NOTE: SINCE I WROTE THIS POST, I HAVE CANCELLED MY TRIP. The remote places I was planning to visit have limited resources from gas, to groceries, to hospitals. DO NOT overburden these places. Stay home!

Since I got my little RV, Buffalo Soldier, I’ve been wanting to do an epic trip to Texas. First of all, I love Texas. But most of my travels through the state have been through the panhandle with a couple of trips to San Antonio and Austin. I’ve always wanted to explore more of West Texas, especially down to Big Bend National Park. If you know Texas or the West, you know that organizing a trip between California and the Lone Star State is very tricky. You have to leave California late enough that you can get over a mountain pass without hitting a major snow or wind storm. You have to get to West Texas early enough that you don’t roast once you’re there and you still have a chance to see maybe a vestige of the wildflower bloom. Finding that sweet spot is difficult. For several years now, I’ve missed it with various RV issues. But now that Andy has overhauled Buffalo Soldier with solid marine-grade electronics, batteries and inverter, I’m ready to go.

And BAM! Coronavirus. How does RVing fit into warnings to avoid social contact, keep away from shared facilities and wash hands frequently? Let’s tackle that last point first. Anyone who RVs, or at least RVs in a tiny camper van, knows that conserving water is the name of the game. There is no frequent handwashing, and if there is, it’s in campground, rest stop, or gas station restrooms. Keeping away from social contact? Well, it depends how busy your campground is. I’ve camped where it was just me and tumbleweeds. I’ve camped in campgrounds where I gathered with a few dozen of my new best friends for a shared pot luck.

I’m not letting some plague get between me and Texas! Because Texas is bigger than anything.

At least, campers are in the great outdoors rather than in an air-circulated office environment. I’m counting on fresh air and campfire smoke to keep the rates of infection down.

I think you see where I’m headed here. I am not willing to table my Texas trip for yet another year. So, come April 1, Buffalo Soldier and I are facing toward the land West of the Pecos. At least my itinerary is taking me to some of the most isolated spots in the United States. The two centerpieces of my trip — Big Bend National Park and Guadalupe Mountain National Park are two of the least traveled Parks in the whole system. I haven’t plotted out the whole trip but I do have a few other “least traveled” parks on the list, including Organ Pipe Cactus National Park and one of the the newest parks, White Sands National Park. I remember reading that pre-Columbian America was a virtually disease-free environment. Native American populations were so spread out, even the common cold was unknown. I’m banking on getting back to that pristine environment to ensure safe travel.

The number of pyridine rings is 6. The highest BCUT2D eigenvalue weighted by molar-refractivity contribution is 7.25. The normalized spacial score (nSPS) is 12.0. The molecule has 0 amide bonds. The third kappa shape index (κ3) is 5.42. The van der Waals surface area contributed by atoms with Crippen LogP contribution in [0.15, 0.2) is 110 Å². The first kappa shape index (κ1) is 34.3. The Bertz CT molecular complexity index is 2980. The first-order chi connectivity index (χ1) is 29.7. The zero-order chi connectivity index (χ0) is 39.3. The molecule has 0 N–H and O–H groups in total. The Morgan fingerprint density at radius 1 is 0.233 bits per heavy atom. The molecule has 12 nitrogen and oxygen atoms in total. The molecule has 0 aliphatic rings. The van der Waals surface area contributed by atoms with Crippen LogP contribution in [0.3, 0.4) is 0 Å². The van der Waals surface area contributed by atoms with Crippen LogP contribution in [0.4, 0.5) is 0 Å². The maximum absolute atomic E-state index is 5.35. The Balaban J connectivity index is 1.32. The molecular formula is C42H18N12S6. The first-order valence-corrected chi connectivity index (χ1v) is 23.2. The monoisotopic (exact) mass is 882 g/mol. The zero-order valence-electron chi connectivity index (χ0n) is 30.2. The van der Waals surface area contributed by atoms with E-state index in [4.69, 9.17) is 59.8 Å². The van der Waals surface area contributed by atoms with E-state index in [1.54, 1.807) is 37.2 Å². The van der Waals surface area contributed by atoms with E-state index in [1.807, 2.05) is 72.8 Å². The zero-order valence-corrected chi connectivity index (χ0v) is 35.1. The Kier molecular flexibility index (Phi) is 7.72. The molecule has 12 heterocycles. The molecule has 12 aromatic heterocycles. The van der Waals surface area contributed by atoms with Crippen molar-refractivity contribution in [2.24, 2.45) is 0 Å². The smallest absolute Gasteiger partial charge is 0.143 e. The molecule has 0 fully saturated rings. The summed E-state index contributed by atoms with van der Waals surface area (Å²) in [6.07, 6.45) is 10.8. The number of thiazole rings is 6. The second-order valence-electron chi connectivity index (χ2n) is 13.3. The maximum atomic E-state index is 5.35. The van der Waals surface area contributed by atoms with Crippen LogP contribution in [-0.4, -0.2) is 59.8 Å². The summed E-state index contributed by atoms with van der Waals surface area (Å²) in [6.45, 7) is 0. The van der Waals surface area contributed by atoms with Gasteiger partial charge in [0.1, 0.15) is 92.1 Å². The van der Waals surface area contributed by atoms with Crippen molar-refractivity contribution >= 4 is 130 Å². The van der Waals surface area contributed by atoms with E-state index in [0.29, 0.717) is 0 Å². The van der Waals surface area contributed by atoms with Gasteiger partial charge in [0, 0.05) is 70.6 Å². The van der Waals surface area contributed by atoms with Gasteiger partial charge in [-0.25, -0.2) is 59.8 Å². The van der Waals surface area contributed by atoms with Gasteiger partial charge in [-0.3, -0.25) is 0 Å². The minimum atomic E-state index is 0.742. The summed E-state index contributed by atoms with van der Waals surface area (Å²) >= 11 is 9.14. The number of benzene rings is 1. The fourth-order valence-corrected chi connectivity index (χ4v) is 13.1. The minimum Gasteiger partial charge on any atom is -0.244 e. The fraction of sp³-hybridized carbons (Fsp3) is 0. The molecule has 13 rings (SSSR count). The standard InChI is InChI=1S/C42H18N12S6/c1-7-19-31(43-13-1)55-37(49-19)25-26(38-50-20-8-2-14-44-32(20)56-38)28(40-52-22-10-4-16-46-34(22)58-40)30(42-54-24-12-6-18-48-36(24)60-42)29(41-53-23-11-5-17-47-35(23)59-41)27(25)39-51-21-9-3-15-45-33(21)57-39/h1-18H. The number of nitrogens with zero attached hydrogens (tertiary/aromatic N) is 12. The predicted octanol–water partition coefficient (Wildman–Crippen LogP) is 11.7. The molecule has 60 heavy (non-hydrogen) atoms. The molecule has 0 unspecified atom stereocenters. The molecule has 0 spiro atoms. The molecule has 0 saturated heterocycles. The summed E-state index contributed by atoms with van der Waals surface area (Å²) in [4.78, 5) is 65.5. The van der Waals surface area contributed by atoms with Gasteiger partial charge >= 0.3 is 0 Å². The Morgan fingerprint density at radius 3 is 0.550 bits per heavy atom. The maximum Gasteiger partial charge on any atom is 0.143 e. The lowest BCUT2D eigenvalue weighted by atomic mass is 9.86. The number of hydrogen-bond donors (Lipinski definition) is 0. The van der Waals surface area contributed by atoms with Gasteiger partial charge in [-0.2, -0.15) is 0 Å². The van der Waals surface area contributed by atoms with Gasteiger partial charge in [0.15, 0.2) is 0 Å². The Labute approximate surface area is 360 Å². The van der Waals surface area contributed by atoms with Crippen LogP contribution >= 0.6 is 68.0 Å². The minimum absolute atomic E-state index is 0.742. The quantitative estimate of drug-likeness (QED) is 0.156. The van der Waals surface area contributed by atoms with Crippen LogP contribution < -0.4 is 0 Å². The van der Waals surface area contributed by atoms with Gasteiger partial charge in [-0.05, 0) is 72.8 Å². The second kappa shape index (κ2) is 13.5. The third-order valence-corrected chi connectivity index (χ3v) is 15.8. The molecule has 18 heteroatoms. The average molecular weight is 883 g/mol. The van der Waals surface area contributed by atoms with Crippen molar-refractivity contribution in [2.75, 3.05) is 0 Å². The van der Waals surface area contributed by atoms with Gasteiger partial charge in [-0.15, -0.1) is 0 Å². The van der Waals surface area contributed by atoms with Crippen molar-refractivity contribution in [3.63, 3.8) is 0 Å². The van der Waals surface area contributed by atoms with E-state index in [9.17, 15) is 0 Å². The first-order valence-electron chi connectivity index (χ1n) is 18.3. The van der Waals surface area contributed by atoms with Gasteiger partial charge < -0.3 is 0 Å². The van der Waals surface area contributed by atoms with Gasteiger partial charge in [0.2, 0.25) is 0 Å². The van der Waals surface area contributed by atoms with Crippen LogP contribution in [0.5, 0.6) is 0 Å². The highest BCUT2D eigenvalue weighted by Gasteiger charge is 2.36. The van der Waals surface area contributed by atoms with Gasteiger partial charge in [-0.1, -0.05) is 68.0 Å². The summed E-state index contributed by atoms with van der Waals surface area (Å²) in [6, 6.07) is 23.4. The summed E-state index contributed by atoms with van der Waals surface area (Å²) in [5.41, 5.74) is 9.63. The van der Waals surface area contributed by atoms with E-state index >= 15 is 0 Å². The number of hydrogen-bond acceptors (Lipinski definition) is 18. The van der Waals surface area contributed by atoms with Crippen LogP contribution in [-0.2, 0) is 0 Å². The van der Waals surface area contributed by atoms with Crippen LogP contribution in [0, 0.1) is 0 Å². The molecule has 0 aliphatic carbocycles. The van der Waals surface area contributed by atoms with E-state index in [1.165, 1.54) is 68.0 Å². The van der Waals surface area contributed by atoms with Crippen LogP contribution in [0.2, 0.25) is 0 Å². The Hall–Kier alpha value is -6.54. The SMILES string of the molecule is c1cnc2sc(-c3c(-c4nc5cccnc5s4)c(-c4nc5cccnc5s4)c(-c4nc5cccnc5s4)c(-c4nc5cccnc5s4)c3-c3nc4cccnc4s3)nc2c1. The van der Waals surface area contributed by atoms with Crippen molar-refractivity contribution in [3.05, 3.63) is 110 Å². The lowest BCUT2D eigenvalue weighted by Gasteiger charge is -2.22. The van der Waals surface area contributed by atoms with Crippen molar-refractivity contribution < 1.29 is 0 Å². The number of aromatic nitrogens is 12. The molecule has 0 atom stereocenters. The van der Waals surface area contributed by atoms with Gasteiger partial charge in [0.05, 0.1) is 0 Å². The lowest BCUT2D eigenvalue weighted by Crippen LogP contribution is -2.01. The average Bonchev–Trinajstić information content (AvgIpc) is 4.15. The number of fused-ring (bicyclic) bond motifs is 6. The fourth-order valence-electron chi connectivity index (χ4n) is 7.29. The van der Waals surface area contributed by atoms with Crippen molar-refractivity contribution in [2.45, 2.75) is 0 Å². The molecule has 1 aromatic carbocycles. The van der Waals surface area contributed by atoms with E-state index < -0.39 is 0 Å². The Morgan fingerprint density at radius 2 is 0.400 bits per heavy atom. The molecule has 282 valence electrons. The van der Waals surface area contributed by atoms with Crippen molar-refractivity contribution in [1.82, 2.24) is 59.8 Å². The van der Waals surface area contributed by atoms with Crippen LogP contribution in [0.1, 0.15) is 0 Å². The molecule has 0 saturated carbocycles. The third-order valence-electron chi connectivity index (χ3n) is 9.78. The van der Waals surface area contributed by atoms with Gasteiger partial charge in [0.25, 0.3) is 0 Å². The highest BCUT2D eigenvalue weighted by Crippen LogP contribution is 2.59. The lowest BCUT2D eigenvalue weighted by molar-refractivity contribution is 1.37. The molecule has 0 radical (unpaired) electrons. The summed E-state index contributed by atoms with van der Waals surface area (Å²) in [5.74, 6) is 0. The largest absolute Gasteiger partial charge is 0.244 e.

Can Coronavirus stick to this? And survive this heat? I think not.

Then again, I am planning to hit some populated areas like Las Cruces, New Mexico, Sedona, Arizona, Las Vegas and Reno. So, presumably, plenty of time to pick up the virus and bring it back to California. If the hoarders haven’t made off with every industrial sized container of hand sanitizer, I’ll have to score one or two to travel with.

I’m hoping the wide open Western spaces will be Coronavirus free.

So here I go. Ready to brave a world on the edge of pandemic. I’ll be hoping the Western wind, fierce sun and isolation will keep me safe.

As Ranch Manager Louis helpfully points out: “Don’t worry. Out there, you’ll be killed by a coyote, mountain lion, scorpion or rattlesnake before you get Coronavirus.”

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